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Time Off for Military Families: An Emerging Case Study in a Time of War . . . And the Tipping Point for Future Laws Supporting Work-Life Balance?

19 Pages Posted: 29 Jul 2010  

Marcy Lynn Karin

University of the District of Columbia David A Clarke School of Law

Date Written: March 7, 2009

Abstract

On January 28, 2008, President Bush signed the National Defense Authorization Act for FY 2008, the first ever expansion of the federal Family and Medical Leave Act (FMLA). The amended FMLA contains two new categories of job-protected time off designed to support military families. This piece begins by explaining the substance and genesis of these military family leave provisions. It then explores whether the enactment of this law is “The Tipping Point” in the larger work-life movement. Does the law represent a paradigm shift in the way legislators (and society) thinks about work-life policy, serving to unify a confluence of other events and activities to change the way society views the role of law and policy in supporting these needs? Or is the law just another incremental step in a larger movement whose time is approaching, but has not yet arrived?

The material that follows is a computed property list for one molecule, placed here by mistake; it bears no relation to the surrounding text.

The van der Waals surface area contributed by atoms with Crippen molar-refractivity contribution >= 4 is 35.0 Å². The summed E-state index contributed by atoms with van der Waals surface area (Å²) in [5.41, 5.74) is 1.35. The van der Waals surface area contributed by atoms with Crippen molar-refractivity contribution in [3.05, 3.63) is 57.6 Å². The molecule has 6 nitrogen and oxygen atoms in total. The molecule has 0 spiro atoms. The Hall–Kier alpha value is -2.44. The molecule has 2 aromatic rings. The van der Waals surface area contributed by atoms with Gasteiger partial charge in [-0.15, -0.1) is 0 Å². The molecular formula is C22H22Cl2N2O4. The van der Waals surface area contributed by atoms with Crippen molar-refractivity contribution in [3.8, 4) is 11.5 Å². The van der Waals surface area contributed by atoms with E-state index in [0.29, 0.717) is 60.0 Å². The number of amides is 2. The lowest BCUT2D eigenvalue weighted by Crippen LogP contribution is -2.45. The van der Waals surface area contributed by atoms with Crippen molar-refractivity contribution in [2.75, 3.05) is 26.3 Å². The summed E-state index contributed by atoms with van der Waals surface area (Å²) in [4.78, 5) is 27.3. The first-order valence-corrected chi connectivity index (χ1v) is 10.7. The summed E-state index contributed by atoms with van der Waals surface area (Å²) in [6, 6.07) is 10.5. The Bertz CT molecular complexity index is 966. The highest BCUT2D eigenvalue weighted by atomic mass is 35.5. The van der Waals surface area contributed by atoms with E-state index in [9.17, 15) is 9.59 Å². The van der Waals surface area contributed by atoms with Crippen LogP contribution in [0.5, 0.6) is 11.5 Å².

Suggested Citation

Karin, Marcy Lynn, Time Off for Military Families: An Emerging Case Study in a Time of War . . . And the Tipping Point for Future Laws Supporting Work-Life Balance? (March 7, 2009). Rutgers Law Record, Vol. 33, Spring 2009. Available at SSRN: https://ssrn.com/abstract=1650447

Marcy Karin (Contact Author)

University of the District of Columbia David A Clarke School of Law ( email )

4200 Connecticut Avenue NW, Bldg. 52
Washington, DC 20008
United States

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